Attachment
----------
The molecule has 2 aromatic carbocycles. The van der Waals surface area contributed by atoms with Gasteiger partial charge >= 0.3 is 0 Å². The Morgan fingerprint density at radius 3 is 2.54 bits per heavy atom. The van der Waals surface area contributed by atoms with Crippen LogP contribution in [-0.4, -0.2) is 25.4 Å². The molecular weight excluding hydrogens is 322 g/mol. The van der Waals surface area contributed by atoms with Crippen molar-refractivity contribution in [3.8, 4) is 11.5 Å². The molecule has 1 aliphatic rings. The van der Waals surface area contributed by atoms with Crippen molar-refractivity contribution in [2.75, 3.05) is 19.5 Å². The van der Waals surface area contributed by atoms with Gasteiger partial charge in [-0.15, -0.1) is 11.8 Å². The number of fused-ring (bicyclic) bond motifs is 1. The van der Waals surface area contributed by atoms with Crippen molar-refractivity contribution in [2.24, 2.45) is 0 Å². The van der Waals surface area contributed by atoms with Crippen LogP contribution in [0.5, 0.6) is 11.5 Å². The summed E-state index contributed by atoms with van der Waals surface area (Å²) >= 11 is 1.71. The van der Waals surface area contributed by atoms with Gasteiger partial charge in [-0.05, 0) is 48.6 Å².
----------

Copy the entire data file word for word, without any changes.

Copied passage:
The molecule has 2 aromatic carbocycles. The van der Waals surface area contributed by atoms with Gasteiger partial charge >= 0.3 is 0 Å². The Morgan fingerprint density at radius 3 is 2.54 bits per heavy atom. The van der Waals surface area contributed by atoms with Crippen LogP contribution in [-0.4, -0.2) is 25.4 Å². The molecular weight excluding hydrogens is 322 g/mol. The van der Waals surface area contributed by atoms with Crippen molar-refractivity contribution in [3.8, 4) is 11.5 Å². The molecule has 1 aliphatic rings. The van der Waals surface area contributed by atoms with Crippen molar-refractivity contribution in [2.75, 3.05) is 19.5 Å². The van der Waals surface area contributed by atoms with Gasteiger partial charge in [-0.15, -0.1) is 11.8 Å². The number of fused-ring (bicyclic) bond motifs is 1. The van der Waals surface area contributed by atoms with Crippen molar-refractivity contribution in [2.24, 2.45) is 0 Å². The van der Waals surface area contributed by atoms with Crippen LogP contribution in [0.5, 0.6) is 11.5 Å². The summed E-state index contributed by atoms with van der Waals surface area (Å²) >= 11 is 1.71. The van der Waals surface area contributed by atoms with Gasteiger partial charge in [-0.05, 0) is 48.6 Å².